In addition to other duties, I had to oversee the smooth running of all processes on site, sometimes acting as interpreter between Anna and the workers, sometimes, finding ways to cut down the running cost of the work through time and resource management. We tried to stick to using local materials, sometimes even when they were not the best options in order to cut down on the carrying cost. For example, we opted for local bricks instead of good quality brick from Dinajpur town and local wood (Jam Kath) instead of Teak from the town. This saved a lot of time as well. The experiences taught me to not just work with earth and bamboo using local technology, as I had hoped, but also to work with people in real situations where sometimes our textbooks and formal education cannot come up with any answers. We have to then rely on sheer instinct and imagination.
While I was carrying out my work as manager in the DESI site the rest of my friends were carrying on with their own work on different sites. Omar, Mazeda and Shuvo were working on Hemonto's house, Imrul and Adrita on Shepal's house and Tonmoy and Gazi on Rohini's house. They were mixing mud constructing walls and floors. In our spare time we familiarized ourselves with the villagers, playing with the local children.
The METI School won the Aga Khan Award for Architecture and created an image that everyone was inclined to imitate. However, our objective was to learn from the first project and create different and even better solutions in the following projects. This was not always easy to follow given the impression that the METI School had already created an impression in the minds of all labourers, villagers and others concerned. In the METI School, nylon ropes were used to tie the bamboo joints. But it was found that scorching sun burns the nylon off the joints. So in the following project we used nylon along with coconut threads in the interiors as much as possible and used stainless steel wires for the exterior joints. We also gave considerable thought to landscape design which was also new to Rudrapur. We involved the DESI and METI school students in the process to give them a sense of ownership.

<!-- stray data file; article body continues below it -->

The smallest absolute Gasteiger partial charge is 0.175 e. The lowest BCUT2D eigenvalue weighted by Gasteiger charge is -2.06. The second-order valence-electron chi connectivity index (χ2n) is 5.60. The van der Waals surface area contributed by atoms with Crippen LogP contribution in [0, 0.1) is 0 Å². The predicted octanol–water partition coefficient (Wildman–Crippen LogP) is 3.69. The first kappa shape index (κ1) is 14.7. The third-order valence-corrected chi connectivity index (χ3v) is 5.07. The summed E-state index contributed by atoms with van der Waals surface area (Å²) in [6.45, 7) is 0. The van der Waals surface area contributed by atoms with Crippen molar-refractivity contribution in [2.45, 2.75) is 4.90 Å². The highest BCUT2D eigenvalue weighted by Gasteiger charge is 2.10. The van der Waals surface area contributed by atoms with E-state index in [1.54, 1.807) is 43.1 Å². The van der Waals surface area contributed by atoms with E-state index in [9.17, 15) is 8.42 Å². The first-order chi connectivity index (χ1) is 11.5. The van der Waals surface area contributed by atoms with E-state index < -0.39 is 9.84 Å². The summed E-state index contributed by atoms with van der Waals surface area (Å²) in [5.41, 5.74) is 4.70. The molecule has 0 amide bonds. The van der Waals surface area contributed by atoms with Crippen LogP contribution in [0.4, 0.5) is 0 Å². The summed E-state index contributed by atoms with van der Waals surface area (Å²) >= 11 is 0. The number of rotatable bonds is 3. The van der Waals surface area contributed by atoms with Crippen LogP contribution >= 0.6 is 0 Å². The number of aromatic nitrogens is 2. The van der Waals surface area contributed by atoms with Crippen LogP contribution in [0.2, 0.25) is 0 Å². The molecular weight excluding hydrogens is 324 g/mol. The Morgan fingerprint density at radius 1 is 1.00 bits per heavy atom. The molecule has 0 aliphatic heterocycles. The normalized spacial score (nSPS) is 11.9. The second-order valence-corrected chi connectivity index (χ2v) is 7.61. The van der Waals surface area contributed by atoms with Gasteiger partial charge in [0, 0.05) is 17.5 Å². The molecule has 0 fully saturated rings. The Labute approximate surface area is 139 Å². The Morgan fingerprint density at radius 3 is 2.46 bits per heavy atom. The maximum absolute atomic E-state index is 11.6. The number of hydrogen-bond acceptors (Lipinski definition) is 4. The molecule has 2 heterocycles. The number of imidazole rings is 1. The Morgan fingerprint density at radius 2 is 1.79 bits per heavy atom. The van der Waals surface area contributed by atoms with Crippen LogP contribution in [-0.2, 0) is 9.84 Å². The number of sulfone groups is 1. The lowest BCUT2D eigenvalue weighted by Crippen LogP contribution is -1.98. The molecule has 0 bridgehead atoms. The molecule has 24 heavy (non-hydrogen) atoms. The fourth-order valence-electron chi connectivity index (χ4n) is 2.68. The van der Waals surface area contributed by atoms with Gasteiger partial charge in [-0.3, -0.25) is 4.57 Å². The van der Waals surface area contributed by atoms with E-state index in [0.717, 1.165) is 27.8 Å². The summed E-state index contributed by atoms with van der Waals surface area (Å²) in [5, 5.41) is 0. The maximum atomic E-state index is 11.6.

Through the project, we found the people of rural Bangladesh to be very simple minded, honest and receptive in nature.
Most of them have no formal education and learnt their skills through working with others in the trade and they are always open to new ideas, sometimes more than their educated, urban counterparts who are too aware of too many trends to take risks and explore new ones. If one can truly make these villagers understand the overall impact of the work on developing the villages or taking the place forward into the future, they are willing to put everything into their work to make it successful. Intermingling with the villagers, listening to their problems and learning from their experiences, without trying to impose our ideas on them made them comfortable to share with us their knowledge and skills and receive what we had to offer in design and thought. It is not a coincidence that Bangladeshi rural architecture has come to survive time, natural disasters and many other hurdles to come to a state of perfection, albeit a temporary one. The labourers, masons, wood workers, earth cutters, potters and bamboo workers of Rudrapur and Dinajpur have been working with these materials for generations on end and have gained an expertise that we can only hope to achieve someday. Their ancestors have designed the terracotta tablets of the Kantajeer Mandir. They have so far only known to work in a particular traditional manner but given the right direction and training, their skills could be developed to produce incredible results for the future.
The writer is a graduate of the Department of Architecture, BRAC University.